But that might be the least of UAB's problems. If my termination was the result of a conspiracy to commit fraud, and I will present evidence that it was, UAB personnel appear to be furthering that fraudulent scheme by use of the federal wires (sending messages via computer). That's dancing real close to federal-crime territory.
Of course, with a loyal Bushie such as Alice Martin serving as our area's U.S. attorney, no one at UAB has anything to worry about--for now. And given that Martin almost certainly played a role in getting me fired, UAB types probably are acting as her compliant compadres.
But if there is a God in heaven, Alice Martin will be out of office come early 2009. And given that she is being investigated by several federal entities, Ms. Martin might have some serious legal headaches of her own down the road.
UAB could be left with a real U.S. attorney, someone who might be interested in their actions regarding my termination--and a number of other interesting activities on the Southside over the past 10 years or so. Said U.S. attorney also might be interested in some interesting business activities involving one or two members of the University of Alabama Boad of Trustees.
Speaking of strange stuff on the Southside, here is something to chew on--straight from public records. UAB pays Gary Mans, its public-relations guru, $99,999.96 a year. The university pays his immediate superior, associate vice president Dale Turnbough, $200,000.40 a year. What does UAB pay one of its top history professors? Try $82,800. What does UAB pay one of its top English professors? Try $78,710.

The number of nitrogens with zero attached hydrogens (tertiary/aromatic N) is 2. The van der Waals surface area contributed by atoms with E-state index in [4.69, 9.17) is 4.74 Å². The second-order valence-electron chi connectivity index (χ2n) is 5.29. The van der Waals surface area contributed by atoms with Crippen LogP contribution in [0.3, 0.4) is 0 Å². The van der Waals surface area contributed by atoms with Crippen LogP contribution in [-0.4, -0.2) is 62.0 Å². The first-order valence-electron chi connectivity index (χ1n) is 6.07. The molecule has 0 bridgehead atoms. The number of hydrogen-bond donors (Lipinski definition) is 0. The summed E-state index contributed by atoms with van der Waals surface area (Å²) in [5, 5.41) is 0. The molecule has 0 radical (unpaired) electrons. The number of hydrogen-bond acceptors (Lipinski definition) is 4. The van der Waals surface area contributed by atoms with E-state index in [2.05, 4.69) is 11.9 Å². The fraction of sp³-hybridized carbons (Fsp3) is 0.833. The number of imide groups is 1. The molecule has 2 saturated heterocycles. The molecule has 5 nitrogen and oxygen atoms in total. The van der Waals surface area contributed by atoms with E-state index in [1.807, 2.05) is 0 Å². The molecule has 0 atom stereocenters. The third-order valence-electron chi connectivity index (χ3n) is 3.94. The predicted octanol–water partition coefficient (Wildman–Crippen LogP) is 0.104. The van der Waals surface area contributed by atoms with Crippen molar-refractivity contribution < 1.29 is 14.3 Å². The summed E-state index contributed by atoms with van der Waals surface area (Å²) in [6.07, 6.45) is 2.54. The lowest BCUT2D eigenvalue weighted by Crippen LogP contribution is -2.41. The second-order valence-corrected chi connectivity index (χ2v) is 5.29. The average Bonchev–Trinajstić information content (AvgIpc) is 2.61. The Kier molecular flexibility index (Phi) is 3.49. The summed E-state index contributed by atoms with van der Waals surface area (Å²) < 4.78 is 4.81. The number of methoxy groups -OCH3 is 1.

Does UAB have its priorities in order or what? It pays two PR flacks a combined $300,000-plus a year. And yet highly accomplished professors of history and English, people with doctoral degrees and years of classroom and research experience, make barely half that, combined.
What does UAB get from its high-paid PR flacks? Well, we've already shown you Gary Mans' handiwork above. What about Dale Turnbough? Consider this paragraph from the Raw Story article about my firing:
When asked whether Shuler was fired for blogging, Turnbough wrote in an e-mail, "No, as I said before, that is inaccurate, but we cannot comment further on this personnel matter." (Sounds like Garrison and Mans didn't have any problem commenting further!)
How inept has UAB been in handling this situation? Gary Mans' office is on the 13th floor of the UAB Administration Building. Cheryl Locke's office is on the second floor of the same building. If you time the elevators right, you can get from Mans' office to Locke's office in under a minute. And yet, Mans could not be bothered to check with Locke before issuing a public statement regarding my firing--one that directly contradicts what Locke had already said.
And we mentioned spine earlier. If Carol Garrison insisted on making this statement regarding "work performance," wouldn't you think Mans might say something like, "You know, I don't think it's a good idea to say anything about his work performance, particularly when you consider that Dale Turnbough already has said we can't comment on a personnel matter?"
Of course, it would require some spine to say that to the president of the university. And I guess you have to pay more than $100,000 a year to get a PR guy with a spine.
So we have Gary Mans saying my termination had nothing to do with politics. And we have Dale Turnbough saying my termination had nothing to do with blogging.
Well, I have some evidence that suggests they are both wrong.
That is coming up next.